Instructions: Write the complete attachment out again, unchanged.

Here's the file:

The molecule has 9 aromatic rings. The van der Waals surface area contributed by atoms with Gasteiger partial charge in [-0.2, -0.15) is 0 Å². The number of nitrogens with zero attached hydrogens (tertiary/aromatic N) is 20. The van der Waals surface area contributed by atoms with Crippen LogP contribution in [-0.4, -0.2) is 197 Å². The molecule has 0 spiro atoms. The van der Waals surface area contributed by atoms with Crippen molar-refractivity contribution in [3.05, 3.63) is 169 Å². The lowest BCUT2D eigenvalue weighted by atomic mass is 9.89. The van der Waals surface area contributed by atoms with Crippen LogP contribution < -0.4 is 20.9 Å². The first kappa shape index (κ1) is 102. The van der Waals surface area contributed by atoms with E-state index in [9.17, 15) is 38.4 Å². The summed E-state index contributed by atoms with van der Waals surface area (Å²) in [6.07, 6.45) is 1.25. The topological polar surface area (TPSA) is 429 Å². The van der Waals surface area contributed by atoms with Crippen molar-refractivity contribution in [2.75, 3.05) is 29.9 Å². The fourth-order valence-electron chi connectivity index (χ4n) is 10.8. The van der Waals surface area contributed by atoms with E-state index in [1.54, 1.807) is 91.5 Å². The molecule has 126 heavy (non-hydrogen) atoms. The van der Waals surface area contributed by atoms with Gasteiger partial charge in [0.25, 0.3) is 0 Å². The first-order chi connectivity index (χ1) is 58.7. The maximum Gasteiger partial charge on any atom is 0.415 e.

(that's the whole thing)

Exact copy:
The molecule has 9 aromatic rings. The van der Waals surface area contributed by atoms with Gasteiger partial charge in [-0.2, -0.15) is 0 Å². The number of nitrogens with zero attached hydrogens (tertiary/aromatic N) is 20. The van der Waals surface area contributed by atoms with Crippen LogP contribution in [-0.4, -0.2) is 197 Å². The molecule has 0 spiro atoms. The van der Waals surface area contributed by atoms with Crippen molar-refractivity contribution in [3.05, 3.63) is 169 Å². The lowest BCUT2D eigenvalue weighted by atomic mass is 9.89. The van der Waals surface area contributed by atoms with Crippen LogP contribution < -0.4 is 20.9 Å². The first kappa shape index (κ1) is 102. The van der Waals surface area contributed by atoms with E-state index in [9.17, 15) is 38.4 Å². The summed E-state index contributed by atoms with van der Waals surface area (Å²) in [6.07, 6.45) is 1.25. The topological polar surface area (TPSA) is 429 Å². The van der Waals surface area contributed by atoms with Crippen molar-refractivity contribution in [2.75, 3.05) is 29.9 Å². The fourth-order valence-electron chi connectivity index (χ4n) is 10.8. The van der Waals surface area contributed by atoms with E-state index in [1.54, 1.807) is 91.5 Å². The molecule has 126 heavy (non-hydrogen) atoms. The van der Waals surface area contributed by atoms with Gasteiger partial charge in [0.25, 0.3) is 0 Å². The first-order chi connectivity index (χ1) is 58.7. The maximum Gasteiger partial charge on any atom is 0.415 e.